Pertussis leaves its victims literally gasping for air—young children and babies are affected the hardest. At first, it might seem like a common cold—runny nose, fever, and cough.
Whooping Cough (Pertussis)
Español: Causas y transmisión
Pertussis, a respiratory illness commonly known as whooping cough, is a very contagious disease caused by a type of bacteria called Bordetella pertussis. These bacteria attach to the cilia (tiny, hair-like extensions) that line part of the upper respiratory system. The bacteria release toxins, which damage the cilia and cause inflammation (swelling).
Broken blood vessels and bruising due to pertussis coughing.
Credit: Thomas Schlenker Pertussis is a very contagious disease only found in humans and is spread from person to person. People with pertussis usually spread the disease by coughing or sneezing while in close contact with others, who then breathe in the pertussis bacteria. Many infants who get pertussis are infected by older siblings, parents or caregivers who might not even know they have the disease (Bisgard, 2004 & Wendelboe, 2007). Symptoms of pertussis usually develop within 7–10 days after being exposed, but sometimes not for as long as 6 weeks.
Pertussis vaccines are very effective in protecting you from disease but no vaccine is 100% effective. If pertussis is circulating in the community, there is a chance that a fully vaccinated person, of any age, can catch this very contagious disease. If you have been vaccinated, the infection is usually less severe. If you or your child develops a cold that includes a severe cough or a cough that lasts for a long time, it may be pertussis. The best way to know is to contact your doctor.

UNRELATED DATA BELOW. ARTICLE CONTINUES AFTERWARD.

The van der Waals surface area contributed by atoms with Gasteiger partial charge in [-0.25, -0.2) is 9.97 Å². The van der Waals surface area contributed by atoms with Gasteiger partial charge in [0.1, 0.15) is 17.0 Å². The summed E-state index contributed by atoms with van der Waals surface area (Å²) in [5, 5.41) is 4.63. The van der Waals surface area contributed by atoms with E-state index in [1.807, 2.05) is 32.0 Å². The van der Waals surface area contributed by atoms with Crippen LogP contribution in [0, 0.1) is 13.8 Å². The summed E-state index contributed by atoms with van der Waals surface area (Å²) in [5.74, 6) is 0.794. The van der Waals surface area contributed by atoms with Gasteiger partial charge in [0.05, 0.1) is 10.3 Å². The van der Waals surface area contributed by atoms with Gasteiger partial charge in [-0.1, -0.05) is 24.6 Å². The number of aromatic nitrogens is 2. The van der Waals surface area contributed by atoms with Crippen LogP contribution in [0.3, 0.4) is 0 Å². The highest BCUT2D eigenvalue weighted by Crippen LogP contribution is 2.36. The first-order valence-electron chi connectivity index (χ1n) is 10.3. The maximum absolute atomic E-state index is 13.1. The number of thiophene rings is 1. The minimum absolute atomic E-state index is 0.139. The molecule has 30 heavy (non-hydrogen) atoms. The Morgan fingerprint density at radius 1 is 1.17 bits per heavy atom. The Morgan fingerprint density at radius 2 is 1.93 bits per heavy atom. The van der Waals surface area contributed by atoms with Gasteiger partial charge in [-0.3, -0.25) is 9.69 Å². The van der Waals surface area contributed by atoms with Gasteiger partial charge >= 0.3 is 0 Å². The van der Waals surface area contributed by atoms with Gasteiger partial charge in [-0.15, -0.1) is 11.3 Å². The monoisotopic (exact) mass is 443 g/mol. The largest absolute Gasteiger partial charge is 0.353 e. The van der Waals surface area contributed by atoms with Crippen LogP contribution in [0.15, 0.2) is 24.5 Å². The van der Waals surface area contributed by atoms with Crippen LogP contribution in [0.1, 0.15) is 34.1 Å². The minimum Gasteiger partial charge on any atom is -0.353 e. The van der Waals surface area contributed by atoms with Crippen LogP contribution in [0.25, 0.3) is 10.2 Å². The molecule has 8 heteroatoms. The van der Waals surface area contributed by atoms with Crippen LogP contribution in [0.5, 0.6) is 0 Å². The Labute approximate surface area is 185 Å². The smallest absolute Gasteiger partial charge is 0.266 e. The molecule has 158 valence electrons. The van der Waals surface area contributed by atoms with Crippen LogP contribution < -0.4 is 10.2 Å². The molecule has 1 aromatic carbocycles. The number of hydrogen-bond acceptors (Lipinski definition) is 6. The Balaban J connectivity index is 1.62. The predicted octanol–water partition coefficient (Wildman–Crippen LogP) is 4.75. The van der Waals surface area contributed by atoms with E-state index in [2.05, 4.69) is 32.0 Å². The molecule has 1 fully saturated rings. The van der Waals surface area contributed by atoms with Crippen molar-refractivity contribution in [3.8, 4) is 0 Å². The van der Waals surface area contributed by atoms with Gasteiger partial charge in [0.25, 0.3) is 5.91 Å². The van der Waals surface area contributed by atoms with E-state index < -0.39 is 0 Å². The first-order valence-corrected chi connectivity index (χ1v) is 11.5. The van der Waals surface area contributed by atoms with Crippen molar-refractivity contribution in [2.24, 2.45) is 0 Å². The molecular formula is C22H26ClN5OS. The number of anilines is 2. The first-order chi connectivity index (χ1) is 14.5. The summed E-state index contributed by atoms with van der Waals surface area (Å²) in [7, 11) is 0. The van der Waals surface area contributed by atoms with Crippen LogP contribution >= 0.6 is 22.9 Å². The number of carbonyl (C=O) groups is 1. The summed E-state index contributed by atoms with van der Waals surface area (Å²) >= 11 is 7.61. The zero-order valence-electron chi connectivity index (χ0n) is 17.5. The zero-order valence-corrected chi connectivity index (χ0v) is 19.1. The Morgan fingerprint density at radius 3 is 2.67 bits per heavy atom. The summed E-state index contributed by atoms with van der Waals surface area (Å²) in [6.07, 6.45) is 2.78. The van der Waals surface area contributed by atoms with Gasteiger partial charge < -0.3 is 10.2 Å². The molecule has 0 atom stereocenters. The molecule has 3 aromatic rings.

Pertussis Epidemic — U.S., Washington State, 2012
Since mid-2011, a substantial rise in pertussis cases has been reported in the state of Washington. In response to this increase, the Washington State Secretary of Health declared a pertussis epidemic on April 3, 2012. By June 16, the reported number of cases in 2012 had reached 2,520 (37.5 cases per 100,000 residents), a nearly 1,300% increase compared with the same period in 2011 and the highest number of cases reported in any year since 1942. To assess clinical, epidemiologic, and laboratory factors associated with this increase, all pertussis cases reported during January 1–June 16, 2012, were reviewed.
- Bisgard KM, Pascual FB, Ehresmann KR, et al. Infant pertussis: who was the source? Pediatr Infect Dis J. 2004;23:985-89.
- Wendelboe AM, Njamkepo E, Bourillon A, et al. Transmission of Bordetella pertussis to young infants. Pediatr Infect Dis J. 2007;26:293-99.